By Cindy McKendall
I have no idea what I’m doing here. I am wearing borrowed roller skates, helmet, and safety gear, and I’m standing on what used to be the swimming pool at the old McKinley YMCA facility in Champaign. I have just joined the Twin City Derby Girls, and this is my first practice.
This is the first time I’ve skated in months, and the skates feel weird. They’re different from the ones at Skateland. The floor feels different too, more smooth and slick. I move forward a little bit, and I’m as clumsy as a newborn deer. I fall on my rear as soon as I try to stop.
I had decided, earlier that day, on a whim, to join the team. I am now part of what’s called the Doppel Gang. The Doppels are all trainees, and we’re not allowed to compete until we pass a skills test. Then we can move on to the next level and compete in a roller derby bout. I am pretty sure that I have no chance of passing the test. What have I done?
The group of skaters is a mixture of newbies and derby veterans. The other new skaters have been coming to practice for three weeks, and since this is my first practice, I’m already behind. The coach calls us over to start our first drill, which is the proper way to fall down. Some of the vets demonstrate different types of falls, and we start skating to practice the first one.
We’re supposed to fall on one knee, get up, and keep skating. It looks easy enough, but I can’t do it. Mentally, I can’t make myself fall, even though I’m wearing giant knee pads to protect my knees. One of the vets sees me struggling and reassures me that I can do it. The group moves on to the next drill. I still haven’t gotten myself to fall.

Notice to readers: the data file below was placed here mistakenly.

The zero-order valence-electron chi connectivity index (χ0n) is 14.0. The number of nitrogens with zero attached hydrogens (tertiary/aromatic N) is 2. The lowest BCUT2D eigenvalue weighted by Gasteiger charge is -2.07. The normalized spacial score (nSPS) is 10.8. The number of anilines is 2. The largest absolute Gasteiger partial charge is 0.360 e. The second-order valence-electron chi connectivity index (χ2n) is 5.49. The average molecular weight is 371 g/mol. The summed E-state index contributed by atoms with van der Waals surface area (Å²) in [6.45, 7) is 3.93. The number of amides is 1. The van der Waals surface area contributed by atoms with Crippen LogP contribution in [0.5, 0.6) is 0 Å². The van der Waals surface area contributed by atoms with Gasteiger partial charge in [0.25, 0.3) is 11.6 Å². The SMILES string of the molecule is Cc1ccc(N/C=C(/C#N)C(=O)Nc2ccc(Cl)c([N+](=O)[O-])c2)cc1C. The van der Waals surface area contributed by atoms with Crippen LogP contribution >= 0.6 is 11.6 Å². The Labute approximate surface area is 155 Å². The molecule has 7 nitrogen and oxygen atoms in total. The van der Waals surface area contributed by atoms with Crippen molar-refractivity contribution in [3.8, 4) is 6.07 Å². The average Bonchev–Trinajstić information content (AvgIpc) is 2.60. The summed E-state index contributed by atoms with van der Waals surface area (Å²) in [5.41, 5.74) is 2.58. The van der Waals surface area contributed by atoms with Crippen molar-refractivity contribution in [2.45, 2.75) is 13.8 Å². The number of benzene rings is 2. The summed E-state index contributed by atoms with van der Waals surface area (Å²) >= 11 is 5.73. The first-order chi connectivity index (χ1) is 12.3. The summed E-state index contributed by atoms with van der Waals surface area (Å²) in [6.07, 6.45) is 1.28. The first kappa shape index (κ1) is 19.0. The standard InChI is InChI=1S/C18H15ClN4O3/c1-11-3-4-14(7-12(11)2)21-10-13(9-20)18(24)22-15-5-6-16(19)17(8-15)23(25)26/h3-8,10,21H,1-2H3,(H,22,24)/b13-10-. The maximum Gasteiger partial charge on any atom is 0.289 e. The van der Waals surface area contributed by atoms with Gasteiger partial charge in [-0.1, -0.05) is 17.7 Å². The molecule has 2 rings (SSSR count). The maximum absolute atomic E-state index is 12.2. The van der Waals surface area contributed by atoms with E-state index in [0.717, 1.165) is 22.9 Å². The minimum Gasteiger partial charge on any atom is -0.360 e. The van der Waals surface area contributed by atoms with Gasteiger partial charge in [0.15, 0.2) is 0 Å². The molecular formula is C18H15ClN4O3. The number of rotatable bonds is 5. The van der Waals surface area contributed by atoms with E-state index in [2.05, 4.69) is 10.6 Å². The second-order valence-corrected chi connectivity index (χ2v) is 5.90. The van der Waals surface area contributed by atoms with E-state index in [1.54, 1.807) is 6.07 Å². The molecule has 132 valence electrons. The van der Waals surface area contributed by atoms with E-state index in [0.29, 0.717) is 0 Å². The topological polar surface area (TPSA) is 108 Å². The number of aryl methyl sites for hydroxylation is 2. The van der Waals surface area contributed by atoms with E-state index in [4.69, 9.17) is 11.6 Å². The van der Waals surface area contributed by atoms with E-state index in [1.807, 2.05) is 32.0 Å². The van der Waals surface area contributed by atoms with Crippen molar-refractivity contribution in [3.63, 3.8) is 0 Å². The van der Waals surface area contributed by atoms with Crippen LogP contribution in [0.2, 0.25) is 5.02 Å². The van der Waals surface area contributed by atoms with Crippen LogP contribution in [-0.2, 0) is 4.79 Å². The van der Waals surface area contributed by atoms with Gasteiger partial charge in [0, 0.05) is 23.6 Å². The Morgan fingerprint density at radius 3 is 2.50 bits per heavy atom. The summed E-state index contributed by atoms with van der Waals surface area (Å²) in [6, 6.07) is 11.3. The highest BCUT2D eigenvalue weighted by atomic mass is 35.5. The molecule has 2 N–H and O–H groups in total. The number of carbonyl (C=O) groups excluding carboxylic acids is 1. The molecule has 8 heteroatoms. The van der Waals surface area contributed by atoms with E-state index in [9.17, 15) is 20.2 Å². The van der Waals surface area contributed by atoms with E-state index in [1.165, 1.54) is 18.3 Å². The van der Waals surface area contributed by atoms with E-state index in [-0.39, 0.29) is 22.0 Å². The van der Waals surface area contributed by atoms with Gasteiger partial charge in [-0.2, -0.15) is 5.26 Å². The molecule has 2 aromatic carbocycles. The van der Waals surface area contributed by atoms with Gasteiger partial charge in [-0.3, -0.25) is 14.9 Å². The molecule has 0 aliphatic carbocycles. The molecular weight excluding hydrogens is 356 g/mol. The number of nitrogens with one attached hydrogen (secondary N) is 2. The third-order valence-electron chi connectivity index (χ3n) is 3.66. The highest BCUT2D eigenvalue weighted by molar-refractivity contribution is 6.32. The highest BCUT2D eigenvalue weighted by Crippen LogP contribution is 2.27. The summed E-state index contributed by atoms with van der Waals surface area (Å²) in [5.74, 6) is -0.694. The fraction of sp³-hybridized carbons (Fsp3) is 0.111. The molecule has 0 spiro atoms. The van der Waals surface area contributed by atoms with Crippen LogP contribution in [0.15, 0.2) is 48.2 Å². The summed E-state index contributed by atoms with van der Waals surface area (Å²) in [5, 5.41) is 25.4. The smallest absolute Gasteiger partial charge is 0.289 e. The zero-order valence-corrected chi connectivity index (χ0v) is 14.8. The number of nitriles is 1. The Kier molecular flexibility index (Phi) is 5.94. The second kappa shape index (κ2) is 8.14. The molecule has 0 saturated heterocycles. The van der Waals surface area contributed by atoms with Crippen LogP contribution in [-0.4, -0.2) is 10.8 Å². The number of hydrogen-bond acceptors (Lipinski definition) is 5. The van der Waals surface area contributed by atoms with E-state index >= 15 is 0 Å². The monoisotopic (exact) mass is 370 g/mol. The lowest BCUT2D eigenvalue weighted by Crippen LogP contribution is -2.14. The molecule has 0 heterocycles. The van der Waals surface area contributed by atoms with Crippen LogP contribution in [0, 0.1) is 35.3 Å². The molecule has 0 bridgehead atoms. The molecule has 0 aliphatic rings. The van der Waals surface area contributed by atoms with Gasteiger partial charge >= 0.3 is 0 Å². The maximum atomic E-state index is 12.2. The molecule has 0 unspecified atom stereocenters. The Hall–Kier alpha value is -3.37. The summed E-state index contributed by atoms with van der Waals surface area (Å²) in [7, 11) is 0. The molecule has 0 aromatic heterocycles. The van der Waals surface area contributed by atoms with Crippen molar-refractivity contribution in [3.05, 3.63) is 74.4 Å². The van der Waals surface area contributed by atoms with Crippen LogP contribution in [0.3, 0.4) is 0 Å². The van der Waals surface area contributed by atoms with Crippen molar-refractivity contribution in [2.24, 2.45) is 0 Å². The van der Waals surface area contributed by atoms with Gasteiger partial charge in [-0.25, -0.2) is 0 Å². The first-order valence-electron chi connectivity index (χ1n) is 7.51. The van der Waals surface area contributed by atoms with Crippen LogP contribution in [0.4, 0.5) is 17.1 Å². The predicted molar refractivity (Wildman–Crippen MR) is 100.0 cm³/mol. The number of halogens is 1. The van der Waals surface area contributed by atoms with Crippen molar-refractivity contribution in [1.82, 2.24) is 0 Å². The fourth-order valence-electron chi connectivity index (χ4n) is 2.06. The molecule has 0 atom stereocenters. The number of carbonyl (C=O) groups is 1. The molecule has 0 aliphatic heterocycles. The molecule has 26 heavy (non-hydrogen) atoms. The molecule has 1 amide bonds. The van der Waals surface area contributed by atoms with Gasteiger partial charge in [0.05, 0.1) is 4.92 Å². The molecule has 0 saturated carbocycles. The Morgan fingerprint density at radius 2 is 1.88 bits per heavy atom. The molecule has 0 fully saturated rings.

I’m sure that I’m the oldest of the trainees. I’m 41, my hair is mostly grey, and I have wrinkles. The other trainees look at least a decade, or maybe two decades, younger than me, but it’s hard to tell under all the protective gear. I don’t know if anyone else has kids. Nobody talks about having kids, and I don’t mention mine.
Slowly, as we move on to other drills, I get more comfortable with the skating. We practice skating in a pack, skating uncomfortably close to other people. We work on different maneuvers, moving around orange cones. The coach is positive and encouraging, and I can feel my confidence growing. One of the last drills we try is jumping. It’s hard, and I fall on my rear again when I lose my balance. There is no protective gear for that part of my body, and it hurts. But I get back up and keep trying. When I manage to get my skates a tiny bit off the floor, I’m elated. I can jump!
At the end, we practice falls again. This time, I hesitantly go down on one knee. I fall, and it’s OK. I get back up.
After practice is over, I’m surprised to see that I’ve been there for more than three hours. I am exhausted and exhilarated in equal measure. I’m happy that my fitness level was up to a three-hour-plus workout, and I’m relieved that I didn’t make a fool of myself or get injured. I know I will be sore, but I’m excited to come back the next week to skate again.
Are you interested in trying roller derby? If you can skate, the Derby Girls can train you. Training is ongoing. Send an email to firstname.lastname@example.org for more information.
Cindy McKendall grew up in the Chicago suburbs, came to the University of Illinois, and ended up becoming a townie after graduation. She has lived in Chambana since 1997 with her husband, Sean, and their two daughters.